According to the American Diabetes Association (ADA), eating steamed fish instead of fried fish is healthier because fried fish comes with a high glycemic index. Also, the oil in Chinese food remains in the digestive tract for a long time, producing more acid in the stomach.
Salmon is an outstanding choice for sashimi due to its high Omega 3 content and availability. It is one of the most fatty fish available.
3. Steamed Dumplings and Choy Sum
Modern dumplings are mostly served with high-fat creme soup and made with wheat flour and butter in inaccurate amounts, resulting in a bad impact on blood sugar levels. But we can prepare steamed dumplings (better than fried ones), as they are a great source of protein, calcium, and vitamins.
Most people love wonton soup with their dish, which is unsuitable for diabetic people. People with diabetes must add soups of non-starchy vegetables such as mushrooms, green beans, and carrots or diabetes-friendly starches such as beans, barley, and quinoa. Less than 30 grams of carbohydrates per serving of soup are best for any diabetic.
4. Chow Mein Noodles in Soup
Chow mein is just stir-fried noodles with added vegetables, chicken, pork, beef, or tofu. Are you wondering whether you can eat these noodles or not? Yes, you can eat fried noodles occasionally. Other than this, you can have cooked noodles in soup with protein- and vitamin-rich vegetables.
You must remember that your food should not exceed your daily calorie intake. Depending on your taste and preferences, you can choose between rice noodles, mung bean, and egg noodles, each comprising 19 grams, 20 grams, and 21 grams of carbs per serving.
“Whole-grain pasta noodles can be a great option because they offer more fiber, which can help blunt blood sugar spikes,” says Toby Smithson, RDN, a certified diabetes care and education specialist (CDCES) in Hilton Head, South Carolina and author of Diabetes Meal Planning and Nutrition for Dummies.
5. Mapo Tofu and Bok Choy
Bok choy, also known as Chinese broccoli, Kai Lan, or Gai Lan, is a high-fiber and high-protein vegetable. Foods with a high fiber content aid in sugar level control. Similarly, “Tofu is an extremely healthy source of protein for anyone, including men,” echos Dana Ellis Hunnes Ph.D., M.P.H., R.D., senior clinical dietitian at UCLA medical center, assistant professor at UCLA Fielding School of Public Health, and author of the book Recipe For Survival.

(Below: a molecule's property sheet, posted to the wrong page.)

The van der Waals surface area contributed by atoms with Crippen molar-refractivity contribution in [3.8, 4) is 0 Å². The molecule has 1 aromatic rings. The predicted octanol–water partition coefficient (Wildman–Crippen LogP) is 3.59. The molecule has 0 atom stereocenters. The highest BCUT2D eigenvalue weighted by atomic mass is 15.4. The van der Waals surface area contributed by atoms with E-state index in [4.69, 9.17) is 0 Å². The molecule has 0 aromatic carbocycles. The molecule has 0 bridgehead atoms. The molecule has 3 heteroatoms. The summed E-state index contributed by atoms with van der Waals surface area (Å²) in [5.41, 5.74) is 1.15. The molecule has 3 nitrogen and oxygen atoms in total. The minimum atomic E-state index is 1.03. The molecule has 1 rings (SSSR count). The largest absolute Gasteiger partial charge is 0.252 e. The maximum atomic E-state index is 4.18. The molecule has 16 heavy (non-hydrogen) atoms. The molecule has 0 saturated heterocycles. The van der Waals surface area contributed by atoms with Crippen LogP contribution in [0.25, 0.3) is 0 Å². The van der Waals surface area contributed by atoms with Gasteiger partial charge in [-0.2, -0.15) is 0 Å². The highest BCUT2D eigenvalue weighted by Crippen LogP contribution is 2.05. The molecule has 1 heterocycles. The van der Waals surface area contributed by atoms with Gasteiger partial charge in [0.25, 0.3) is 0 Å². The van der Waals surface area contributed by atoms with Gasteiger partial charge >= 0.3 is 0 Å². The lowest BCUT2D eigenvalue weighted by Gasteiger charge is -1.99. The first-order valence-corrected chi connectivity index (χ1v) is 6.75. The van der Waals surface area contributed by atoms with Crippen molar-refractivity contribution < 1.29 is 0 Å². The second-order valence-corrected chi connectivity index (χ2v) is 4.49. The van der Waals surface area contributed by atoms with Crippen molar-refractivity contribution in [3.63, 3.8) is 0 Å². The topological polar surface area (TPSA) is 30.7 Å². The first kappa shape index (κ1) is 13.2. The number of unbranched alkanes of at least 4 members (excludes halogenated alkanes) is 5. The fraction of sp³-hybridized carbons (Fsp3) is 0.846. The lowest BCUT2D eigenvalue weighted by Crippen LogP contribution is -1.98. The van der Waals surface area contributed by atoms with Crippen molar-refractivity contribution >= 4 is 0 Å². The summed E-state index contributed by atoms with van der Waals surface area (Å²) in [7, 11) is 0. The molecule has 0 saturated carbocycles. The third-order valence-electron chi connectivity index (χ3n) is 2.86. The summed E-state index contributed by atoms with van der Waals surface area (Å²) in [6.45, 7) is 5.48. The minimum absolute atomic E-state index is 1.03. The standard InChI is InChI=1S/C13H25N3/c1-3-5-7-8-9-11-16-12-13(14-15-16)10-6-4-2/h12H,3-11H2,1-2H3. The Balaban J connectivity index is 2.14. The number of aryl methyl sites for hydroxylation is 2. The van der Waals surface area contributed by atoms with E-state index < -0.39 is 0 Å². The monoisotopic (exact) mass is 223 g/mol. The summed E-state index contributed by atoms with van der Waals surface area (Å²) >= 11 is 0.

“Lowering the risk of heart disease because of its fatty acid profile, lowering inflammation because it is a plant-based protein, and lowering the risk of cancers because it is a healthy plant-based protein that can help lower the risk of cancers,” Ellis Hunnes added.
You can add other high-fiber foods to your meal plans, such as lotus root, taro, chestnuts, sweet potatoes, and others. Taro is a root vegetable with resistant starch and fiber, making it a good carbohydrate option. It helps stabilize sugar levels, weight management, and heart health.
Chinese food is also a great source of protein, vitamins, minerals, and other vital nutrients that vary greatly from region to region and can help those with type 2 diabetes. You can create a variety of low-sodium, low-carb dishes at home or place a restaurant order. Just be careful to plan your meals properly and check your daily intake of calories and carbohydrates. Protein is essential to a healthy diet; a diet high in protein will give you energy all day.
FAQs | Can Diabetics eat Chinese food?
What can a diabetic eat from a Chinese takeaway?
Diabetics can enjoy Chinese takeout but should be mindful of the portion size and type of food they order. Choose lean proteins such as chicken or fish, and opt for steamed dishes over fried ones. Vegetables are a great option and can be added to stir-fries or served as a side dish. Look for dishes that include whole grains, like brown rice, and avoid sugary sauces. Lastly, monitor your blood sugar levels after eating Chinese takeout.